The Direct Network


Using Instagram and Twitter to Reach Students

Posted by Joe Clarkin on Feb 25, 2015 10:00:00 PM
Topics: Higher Ed, social media, K-12, instagram

Marketing to students has arguably changed more in the last decade than it had in the previous century. For a long time, there were only a few options; schools had to either promote themselves in-person or create printed ads or flyers to post around town or in newspapers. Things started to change a little bit once email caught on, but it wasn't until social media sites like Facebook took off that the revolution really began. And although Facebook remains the most popular platform, it's lead is not what it once was.

A couple of social media sites closing that gap are (you guessed it) Twitter and Instagram. Though they are similarly restrictive in their use and nearly identical in terms of total user base, the two platforms have vastly different capabilities.

Twitter

twitterTwitter is, at it's core, a micro-blogging platform, meaning it is designed for quick, real-time messages. At this point you're likely familiar with Twitter's 140 character limit for tweets which can seem like a frustratingly small amount of space to get your message across, but brevity is a virtue on Twitter. It forces users to get straight to the point of their message without any of the unnecessary jargon you might find in an email or flyer. This makes Twitter an excellent place to make announcements or give students a friendly reminder for events. So if you have a big upcoming event that you want your students to take advantage of, you can tweet out a short sentence letting them knowing, and include a link to a page on your website that will give them all the information they'll need. Plus, the more things you tweet out, the more followers you'll get. And the more followers you get, the easier it'll be to reach a large amount of people.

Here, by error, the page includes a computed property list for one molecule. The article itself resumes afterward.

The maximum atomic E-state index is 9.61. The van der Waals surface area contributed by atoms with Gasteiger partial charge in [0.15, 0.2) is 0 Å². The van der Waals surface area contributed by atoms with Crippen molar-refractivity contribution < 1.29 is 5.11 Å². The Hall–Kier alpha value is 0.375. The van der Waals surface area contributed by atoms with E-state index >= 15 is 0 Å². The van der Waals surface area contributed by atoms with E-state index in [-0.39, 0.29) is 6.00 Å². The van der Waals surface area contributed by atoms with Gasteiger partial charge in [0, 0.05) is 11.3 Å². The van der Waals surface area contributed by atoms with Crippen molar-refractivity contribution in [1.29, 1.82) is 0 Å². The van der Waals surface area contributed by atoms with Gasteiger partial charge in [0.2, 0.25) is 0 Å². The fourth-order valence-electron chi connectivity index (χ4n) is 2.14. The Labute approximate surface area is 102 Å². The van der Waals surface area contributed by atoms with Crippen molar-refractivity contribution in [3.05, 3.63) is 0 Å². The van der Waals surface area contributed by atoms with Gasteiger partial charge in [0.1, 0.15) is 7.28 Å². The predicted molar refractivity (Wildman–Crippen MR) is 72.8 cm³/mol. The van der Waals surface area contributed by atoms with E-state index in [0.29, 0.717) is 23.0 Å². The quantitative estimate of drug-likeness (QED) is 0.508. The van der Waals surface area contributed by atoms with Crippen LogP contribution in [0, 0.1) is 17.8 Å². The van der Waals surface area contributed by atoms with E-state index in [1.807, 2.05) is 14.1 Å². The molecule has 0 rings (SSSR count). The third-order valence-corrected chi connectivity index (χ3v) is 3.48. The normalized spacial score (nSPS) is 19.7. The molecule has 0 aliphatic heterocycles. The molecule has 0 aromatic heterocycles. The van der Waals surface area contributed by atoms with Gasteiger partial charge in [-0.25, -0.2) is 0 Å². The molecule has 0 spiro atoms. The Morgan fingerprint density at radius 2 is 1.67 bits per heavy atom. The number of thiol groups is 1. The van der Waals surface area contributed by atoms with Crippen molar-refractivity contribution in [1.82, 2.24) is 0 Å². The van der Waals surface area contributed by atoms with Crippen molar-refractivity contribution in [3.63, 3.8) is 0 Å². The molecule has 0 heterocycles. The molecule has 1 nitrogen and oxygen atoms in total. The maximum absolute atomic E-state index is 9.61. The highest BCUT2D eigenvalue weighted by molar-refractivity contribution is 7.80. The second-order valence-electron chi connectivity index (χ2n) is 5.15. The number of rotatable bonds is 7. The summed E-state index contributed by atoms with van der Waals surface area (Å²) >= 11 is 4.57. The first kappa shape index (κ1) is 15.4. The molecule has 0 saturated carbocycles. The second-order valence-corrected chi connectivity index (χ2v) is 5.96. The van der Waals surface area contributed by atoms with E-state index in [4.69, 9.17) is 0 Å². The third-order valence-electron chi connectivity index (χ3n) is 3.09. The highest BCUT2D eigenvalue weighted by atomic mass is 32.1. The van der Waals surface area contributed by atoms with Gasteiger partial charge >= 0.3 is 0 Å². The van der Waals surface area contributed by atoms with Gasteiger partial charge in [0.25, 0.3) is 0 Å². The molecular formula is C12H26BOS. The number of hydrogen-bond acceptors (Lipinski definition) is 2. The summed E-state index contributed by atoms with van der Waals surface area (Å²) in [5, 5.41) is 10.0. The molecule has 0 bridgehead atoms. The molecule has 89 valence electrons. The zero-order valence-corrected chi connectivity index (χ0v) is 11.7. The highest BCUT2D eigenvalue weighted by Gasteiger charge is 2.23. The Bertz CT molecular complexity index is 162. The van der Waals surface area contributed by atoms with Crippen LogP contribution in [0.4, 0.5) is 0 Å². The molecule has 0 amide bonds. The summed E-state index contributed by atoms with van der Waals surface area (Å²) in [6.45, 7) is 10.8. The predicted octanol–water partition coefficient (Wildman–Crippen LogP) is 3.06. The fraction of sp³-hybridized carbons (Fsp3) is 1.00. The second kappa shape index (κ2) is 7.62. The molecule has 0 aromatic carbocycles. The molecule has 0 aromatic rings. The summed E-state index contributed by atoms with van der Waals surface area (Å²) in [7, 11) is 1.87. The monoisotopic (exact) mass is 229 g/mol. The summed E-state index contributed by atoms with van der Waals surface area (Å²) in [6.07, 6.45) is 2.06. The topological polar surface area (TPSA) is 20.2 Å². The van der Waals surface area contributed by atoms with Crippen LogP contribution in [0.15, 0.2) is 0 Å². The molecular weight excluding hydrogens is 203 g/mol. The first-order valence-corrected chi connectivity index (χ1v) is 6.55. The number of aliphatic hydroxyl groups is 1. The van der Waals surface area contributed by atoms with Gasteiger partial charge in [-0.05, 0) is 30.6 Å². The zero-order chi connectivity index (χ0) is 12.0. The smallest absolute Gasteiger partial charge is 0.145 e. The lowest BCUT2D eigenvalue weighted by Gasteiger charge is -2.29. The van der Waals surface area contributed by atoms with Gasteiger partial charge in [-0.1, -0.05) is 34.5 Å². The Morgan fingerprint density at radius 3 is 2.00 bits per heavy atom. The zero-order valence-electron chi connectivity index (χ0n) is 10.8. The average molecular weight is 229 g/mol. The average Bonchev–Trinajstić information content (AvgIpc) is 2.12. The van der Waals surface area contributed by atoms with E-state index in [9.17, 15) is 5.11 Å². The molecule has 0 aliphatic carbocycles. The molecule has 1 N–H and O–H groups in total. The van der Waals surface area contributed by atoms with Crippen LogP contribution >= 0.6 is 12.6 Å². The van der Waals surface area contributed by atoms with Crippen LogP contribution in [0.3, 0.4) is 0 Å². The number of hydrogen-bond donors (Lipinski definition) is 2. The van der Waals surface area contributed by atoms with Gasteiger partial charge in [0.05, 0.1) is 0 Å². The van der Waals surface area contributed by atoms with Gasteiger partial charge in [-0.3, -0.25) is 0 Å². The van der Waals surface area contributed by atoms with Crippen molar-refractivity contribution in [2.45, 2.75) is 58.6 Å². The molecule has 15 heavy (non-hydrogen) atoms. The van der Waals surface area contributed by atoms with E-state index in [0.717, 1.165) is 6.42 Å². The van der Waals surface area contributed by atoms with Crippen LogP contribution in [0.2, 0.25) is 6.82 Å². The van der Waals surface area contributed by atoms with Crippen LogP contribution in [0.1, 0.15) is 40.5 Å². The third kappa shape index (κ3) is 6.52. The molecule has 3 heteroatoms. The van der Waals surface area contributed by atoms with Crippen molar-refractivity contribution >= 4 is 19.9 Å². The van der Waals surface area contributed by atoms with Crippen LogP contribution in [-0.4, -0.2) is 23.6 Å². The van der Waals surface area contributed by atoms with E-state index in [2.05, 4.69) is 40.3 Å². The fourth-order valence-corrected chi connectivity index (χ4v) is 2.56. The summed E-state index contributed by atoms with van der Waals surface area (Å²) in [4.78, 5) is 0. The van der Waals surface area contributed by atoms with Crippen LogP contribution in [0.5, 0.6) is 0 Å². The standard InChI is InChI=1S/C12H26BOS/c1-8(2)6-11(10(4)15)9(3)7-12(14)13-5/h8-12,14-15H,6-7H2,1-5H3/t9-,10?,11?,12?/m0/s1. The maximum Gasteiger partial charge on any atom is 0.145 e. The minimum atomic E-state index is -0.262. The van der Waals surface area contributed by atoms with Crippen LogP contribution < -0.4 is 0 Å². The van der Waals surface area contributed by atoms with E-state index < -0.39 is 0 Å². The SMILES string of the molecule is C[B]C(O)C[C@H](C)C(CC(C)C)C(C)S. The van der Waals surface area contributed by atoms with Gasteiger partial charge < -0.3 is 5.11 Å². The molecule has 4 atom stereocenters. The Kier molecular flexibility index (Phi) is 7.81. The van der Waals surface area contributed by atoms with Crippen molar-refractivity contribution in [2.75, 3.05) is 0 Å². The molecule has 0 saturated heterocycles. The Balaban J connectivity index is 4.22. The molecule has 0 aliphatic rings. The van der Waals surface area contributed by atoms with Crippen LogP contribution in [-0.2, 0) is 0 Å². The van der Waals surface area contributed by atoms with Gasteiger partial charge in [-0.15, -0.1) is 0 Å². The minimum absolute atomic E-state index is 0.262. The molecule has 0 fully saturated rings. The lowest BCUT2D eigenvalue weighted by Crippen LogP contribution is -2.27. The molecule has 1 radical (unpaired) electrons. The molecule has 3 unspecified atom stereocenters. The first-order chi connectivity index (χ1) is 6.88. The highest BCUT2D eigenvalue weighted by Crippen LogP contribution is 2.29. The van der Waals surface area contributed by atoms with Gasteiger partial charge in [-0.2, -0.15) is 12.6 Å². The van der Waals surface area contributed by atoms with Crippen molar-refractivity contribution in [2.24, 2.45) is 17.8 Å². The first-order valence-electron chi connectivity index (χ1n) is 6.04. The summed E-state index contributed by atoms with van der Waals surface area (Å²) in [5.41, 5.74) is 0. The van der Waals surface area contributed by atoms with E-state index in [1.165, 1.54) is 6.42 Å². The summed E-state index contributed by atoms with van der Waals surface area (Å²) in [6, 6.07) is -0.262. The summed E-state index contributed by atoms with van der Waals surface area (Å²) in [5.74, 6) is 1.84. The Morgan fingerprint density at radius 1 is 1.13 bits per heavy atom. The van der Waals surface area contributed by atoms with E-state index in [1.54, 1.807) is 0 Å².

Another great way to get in touch with students via Twitter is through hashtags. Hashtags (indicated by a pound sign preceding the word you want to tag, like #this) are everywhere on social media, but Twitter was their birthplace and is the place where they are most commonly used. The goal of any hashtag is simple: get as many people to tweet it out as possible. So let's say you wants to remind students to sell their books back at the end of a term; you can tweet out something encouraging students to send you questions about buyback and end it with a #(SchoolName)Buyback. That way, if students want to ask a question, they'll know to end it with your hashtag. Then, if students see their fellow classmates using that hashtag inspires other to ask questions using it, then the exponential growth of your hashtag has begun.

Instagram

instagramHashtags can also have a similar effect on Instagram, but photos, rather than words, are what drives traffic there. With approximately 60 million photos shared between over 75 million users every day, if you post something on Instagram, people are bound to see it. Similar to how typed announcements can be effective on Twitter, photos of your events are the way to go on Instagram. Instead of just announcing an event, you can take pictures and show your students exactly what they'll be able to take advantage of. Instagram is also a great place to put graphics that you create yourselves to get your message across. In fact, studies have shown that customers are much more likely to interact with whatever you're advertising if a photo is included in the message. Obviously, that's a statistic that you'll be able to use to your advantage on Instagram.

That is all to say that if you're not on either Twitter or Instagram, you're likely missing out on a big opportunity to appeal to more of your students than ever before. Each have different purposes and advantages, and setting up just one or the other may leave your school vulnerable in an area that the platform you neglect could have helped. Whether you ultimately choose to adopt one or both is ultimately up to you, but your students are on there, so shouldn't you be too? Even fourth-graders are doing it.

About Joe Clarkin

Joe Clarkin is a former copywriter at MBS. When he’s not working or studying, you’re most likely to find him reading a book or watching a game.

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